Monday, October 17, 2011

Day 57 - Finish welding crossmember, modify steering column and build that front suspension!

OK so on Saturday Jesse came over and finished welding the front cross member and rad support. I had to help my dad sand and stain my mom's deck so I was busy during that, but then afterwards we watched the Rod and Custom "how to" DVD again and got started on the steering column and front suspension. This is just a dry build, we're still going to remove the suspension again so that we can paint underneath. The frame rails are being painted with por-15 rust preventative paint. Once that paint is applied we will rebuild the front suspension and steering and then it will be final!

1. Modifying the steering column:

a. Cut the old steering shaft from the steering box (it's a fixed shaft)

b. Put the shaft back in the column at it's original position and take a measurement from the top of the shaft to the top of the column.

c. Place the shaft next to the column at that same length.

d. The splice joint needs to be at a minimum of 1" inside the column, the splice joint is 4" long total, so you want 2" of extension and 2" of original shaft inside the splice (with the splice itself at least 1" up into the column).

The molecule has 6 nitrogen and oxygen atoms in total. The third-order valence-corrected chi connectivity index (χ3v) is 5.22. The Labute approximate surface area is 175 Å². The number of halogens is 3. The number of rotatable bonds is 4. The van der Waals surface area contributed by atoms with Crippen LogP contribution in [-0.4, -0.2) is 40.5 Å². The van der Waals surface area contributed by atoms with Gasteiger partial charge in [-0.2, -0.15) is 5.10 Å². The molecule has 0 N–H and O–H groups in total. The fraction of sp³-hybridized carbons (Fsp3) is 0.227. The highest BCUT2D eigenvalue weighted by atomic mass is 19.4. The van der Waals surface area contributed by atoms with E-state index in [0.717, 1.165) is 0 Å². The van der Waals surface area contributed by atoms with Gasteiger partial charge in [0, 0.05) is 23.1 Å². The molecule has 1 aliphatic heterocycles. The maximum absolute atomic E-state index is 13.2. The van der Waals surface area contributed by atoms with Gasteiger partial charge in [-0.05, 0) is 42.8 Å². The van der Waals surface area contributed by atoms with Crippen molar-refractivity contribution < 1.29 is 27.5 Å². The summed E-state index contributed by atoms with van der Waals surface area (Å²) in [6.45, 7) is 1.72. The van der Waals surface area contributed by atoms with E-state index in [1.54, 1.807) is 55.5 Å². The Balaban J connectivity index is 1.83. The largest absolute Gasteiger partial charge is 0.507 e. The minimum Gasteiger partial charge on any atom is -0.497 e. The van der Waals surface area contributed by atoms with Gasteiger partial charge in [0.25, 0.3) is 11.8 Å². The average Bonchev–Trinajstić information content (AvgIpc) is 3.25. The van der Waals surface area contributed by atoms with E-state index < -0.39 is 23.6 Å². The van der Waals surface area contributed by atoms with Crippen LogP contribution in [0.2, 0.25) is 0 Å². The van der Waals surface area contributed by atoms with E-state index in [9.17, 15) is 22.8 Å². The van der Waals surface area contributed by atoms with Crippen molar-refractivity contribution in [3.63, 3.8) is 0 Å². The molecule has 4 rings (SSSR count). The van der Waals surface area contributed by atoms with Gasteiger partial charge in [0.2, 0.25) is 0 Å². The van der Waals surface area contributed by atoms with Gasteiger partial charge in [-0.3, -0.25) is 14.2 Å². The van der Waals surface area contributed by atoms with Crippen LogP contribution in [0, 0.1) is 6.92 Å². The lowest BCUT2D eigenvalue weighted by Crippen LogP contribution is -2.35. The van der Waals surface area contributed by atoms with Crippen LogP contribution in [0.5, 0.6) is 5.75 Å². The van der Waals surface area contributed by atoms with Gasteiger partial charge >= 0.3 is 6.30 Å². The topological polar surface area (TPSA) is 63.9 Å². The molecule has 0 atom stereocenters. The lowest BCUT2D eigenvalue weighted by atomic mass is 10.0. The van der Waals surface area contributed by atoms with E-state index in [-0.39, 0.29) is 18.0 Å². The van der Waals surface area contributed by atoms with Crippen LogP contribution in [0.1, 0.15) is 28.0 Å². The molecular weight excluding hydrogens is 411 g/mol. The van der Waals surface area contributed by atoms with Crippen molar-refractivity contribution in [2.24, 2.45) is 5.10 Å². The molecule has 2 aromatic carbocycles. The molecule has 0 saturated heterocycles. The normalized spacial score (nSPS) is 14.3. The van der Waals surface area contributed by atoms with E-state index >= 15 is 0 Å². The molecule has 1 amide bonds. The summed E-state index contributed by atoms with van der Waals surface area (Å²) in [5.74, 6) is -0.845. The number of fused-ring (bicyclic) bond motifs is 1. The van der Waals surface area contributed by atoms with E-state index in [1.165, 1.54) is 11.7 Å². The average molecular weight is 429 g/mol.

e. Weld the splice joint together to extension and shaft.

f. Install bearing retainer, weld into place.

g. Slide black locking collar over, alan wrench on (prevents the shaft from moving up and down column).

OK so with the steering column modified and ready to go we set it aside. We're not ready to install it yet, still have a lot more cleaning and grinding to do, plus painting!

Next we started our dry run of installing the suspension and steering.

This is a pretty detailed process. The first thing we did was install the lower A-arm (control arm).

There's a long bolt that goes through the cross member, coat the shit out of this was anti-seize compound.

Then what you want to do is install it and make it level with the cross member by using a clamped straight edge underneath the cross member. This is needed to position the sway bar so that you can weld the sway bar brackets onto the frame rails. Here's what that process looked like:

Note: Cover any painted items in foil anytime you're welding near them.

With the sway bar bracket in place, we proceeded to built the upper a-arm (control arm), put the tie rod ends on, and put the spindle in place to make sure it all fit, and guess what:

Boo ya! Oh happy day!


  1. Lookin' good. I just put in a 1" sway bar...but you're front suspension is way better than my stock suspension!

  2. We shall see! A lot of people say the MII Rod and Custom suspension is too stiff. But it looks pretty freaking sweet!